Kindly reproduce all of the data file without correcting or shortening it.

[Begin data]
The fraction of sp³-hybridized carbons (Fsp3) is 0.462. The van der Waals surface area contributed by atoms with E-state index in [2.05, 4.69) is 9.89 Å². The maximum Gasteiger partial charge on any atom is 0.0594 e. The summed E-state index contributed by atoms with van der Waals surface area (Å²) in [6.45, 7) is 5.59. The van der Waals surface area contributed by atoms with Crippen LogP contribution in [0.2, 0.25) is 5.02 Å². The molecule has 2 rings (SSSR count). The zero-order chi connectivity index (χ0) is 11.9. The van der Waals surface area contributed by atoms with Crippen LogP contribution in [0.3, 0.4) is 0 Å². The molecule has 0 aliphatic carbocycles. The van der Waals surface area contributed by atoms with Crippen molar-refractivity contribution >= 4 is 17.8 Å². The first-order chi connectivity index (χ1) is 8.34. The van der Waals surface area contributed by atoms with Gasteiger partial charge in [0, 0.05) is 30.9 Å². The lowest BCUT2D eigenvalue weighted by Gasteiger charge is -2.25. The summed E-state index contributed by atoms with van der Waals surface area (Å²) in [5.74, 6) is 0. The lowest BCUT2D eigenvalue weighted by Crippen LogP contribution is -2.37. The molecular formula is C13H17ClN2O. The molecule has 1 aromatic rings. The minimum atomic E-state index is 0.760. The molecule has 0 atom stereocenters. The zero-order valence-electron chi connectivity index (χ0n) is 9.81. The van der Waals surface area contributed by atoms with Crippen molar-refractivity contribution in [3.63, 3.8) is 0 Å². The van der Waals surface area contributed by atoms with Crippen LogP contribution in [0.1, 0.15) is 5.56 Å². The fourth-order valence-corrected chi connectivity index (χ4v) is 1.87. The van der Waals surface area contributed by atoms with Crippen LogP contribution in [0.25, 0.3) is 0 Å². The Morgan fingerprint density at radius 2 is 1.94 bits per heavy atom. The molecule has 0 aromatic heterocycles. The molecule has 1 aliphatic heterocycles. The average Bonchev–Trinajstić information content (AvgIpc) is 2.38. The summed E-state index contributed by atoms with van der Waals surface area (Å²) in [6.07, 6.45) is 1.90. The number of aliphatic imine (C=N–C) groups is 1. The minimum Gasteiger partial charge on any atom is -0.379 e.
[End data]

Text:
The fraction of sp³-hybridized carbons (Fsp3) is 0.462. The van der Waals surface area contributed by atoms with E-state index in [2.05, 4.69) is 9.89 Å². The maximum Gasteiger partial charge on any atom is 0.0594 e. The summed E-state index contributed by atoms with van der Waals surface area (Å²) in [6.45, 7) is 5.59. The van der Waals surface area contributed by atoms with Crippen LogP contribution in [0.2, 0.25) is 5.02 Å². The molecule has 2 rings (SSSR count). The zero-order chi connectivity index (χ0) is 11.9. The van der Waals surface area contributed by atoms with Crippen LogP contribution in [0.3, 0.4) is 0 Å². The molecule has 0 aliphatic carbocycles. The van der Waals surface area contributed by atoms with Crippen molar-refractivity contribution >= 4 is 17.8 Å². The first-order chi connectivity index (χ1) is 8.34. The van der Waals surface area contributed by atoms with Gasteiger partial charge in [0, 0.05) is 30.9 Å². The lowest BCUT2D eigenvalue weighted by Gasteiger charge is -2.25. The summed E-state index contributed by atoms with van der Waals surface area (Å²) in [5.74, 6) is 0. The lowest BCUT2D eigenvalue weighted by Crippen LogP contribution is -2.37. The molecular formula is C13H17ClN2O. The molecule has 1 aromatic rings. The minimum atomic E-state index is 0.760. The molecule has 0 atom stereocenters. The zero-order valence-electron chi connectivity index (χ0n) is 9.81. The van der Waals surface area contributed by atoms with Crippen molar-refractivity contribution in [3.63, 3.8) is 0 Å². The van der Waals surface area contributed by atoms with Crippen LogP contribution in [0.1, 0.15) is 5.56 Å². The fourth-order valence-corrected chi connectivity index (χ4v) is 1.87. The van der Waals surface area contributed by atoms with Crippen LogP contribution in [0.25, 0.3) is 0 Å². The Morgan fingerprint density at radius 2 is 1.94 bits per heavy atom. The molecule has 0 aromatic heterocycles. The molecule has 1 aliphatic heterocycles. The average Bonchev–Trinajstić information content (AvgIpc) is 2.38. The summed E-state index contributed by atoms with van der Waals surface area (Å²) in [6.07, 6.45) is 1.90. The number of aliphatic imine (C=N–C) groups is 1. The minimum Gasteiger partial charge on any atom is -0.379 e.